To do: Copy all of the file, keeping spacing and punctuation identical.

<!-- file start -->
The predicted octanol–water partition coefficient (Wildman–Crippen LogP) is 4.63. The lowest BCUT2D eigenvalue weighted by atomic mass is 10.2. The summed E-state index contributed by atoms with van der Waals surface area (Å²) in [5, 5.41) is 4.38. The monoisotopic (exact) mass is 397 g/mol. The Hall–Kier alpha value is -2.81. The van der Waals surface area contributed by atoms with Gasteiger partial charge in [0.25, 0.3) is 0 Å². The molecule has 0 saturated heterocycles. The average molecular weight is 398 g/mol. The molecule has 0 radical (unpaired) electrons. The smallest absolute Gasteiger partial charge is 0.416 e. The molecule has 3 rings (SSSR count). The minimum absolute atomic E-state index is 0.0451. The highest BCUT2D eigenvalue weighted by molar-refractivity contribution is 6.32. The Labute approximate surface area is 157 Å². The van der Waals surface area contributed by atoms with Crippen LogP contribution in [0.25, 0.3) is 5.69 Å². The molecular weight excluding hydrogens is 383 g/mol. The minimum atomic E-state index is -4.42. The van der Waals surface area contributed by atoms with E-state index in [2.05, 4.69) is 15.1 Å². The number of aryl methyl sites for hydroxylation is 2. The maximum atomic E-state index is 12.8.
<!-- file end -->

The predicted octanol–water partition coefficient (Wildman–Crippen LogP) is 4.63. The lowest BCUT2D eigenvalue weighted by atomic mass is 10.2. The summed E-state index contributed by atoms with van der Waals surface area (Å²) in [5, 5.41) is 4.38. The monoisotopic (exact) mass is 397 g/mol. The Hall–Kier alpha value is -2.81. The van der Waals surface area contributed by atoms with Gasteiger partial charge in [0.25, 0.3) is 0 Å². The molecule has 0 saturated heterocycles. The average molecular weight is 398 g/mol. The molecule has 0 radical (unpaired) electrons. The smallest absolute Gasteiger partial charge is 0.416 e. The molecule has 3 rings (SSSR count). The minimum absolute atomic E-state index is 0.0451. The highest BCUT2D eigenvalue weighted by molar-refractivity contribution is 6.32. The Labute approximate surface area is 157 Å². The van der Waals surface area contributed by atoms with Crippen LogP contribution in [0.25, 0.3) is 5.69 Å². The molecular weight excluding hydrogens is 383 g/mol. The minimum atomic E-state index is -4.42. The van der Waals surface area contributed by atoms with E-state index in [2.05, 4.69) is 15.1 Å². The number of aryl methyl sites for hydroxylation is 2. The maximum atomic E-state index is 12.8.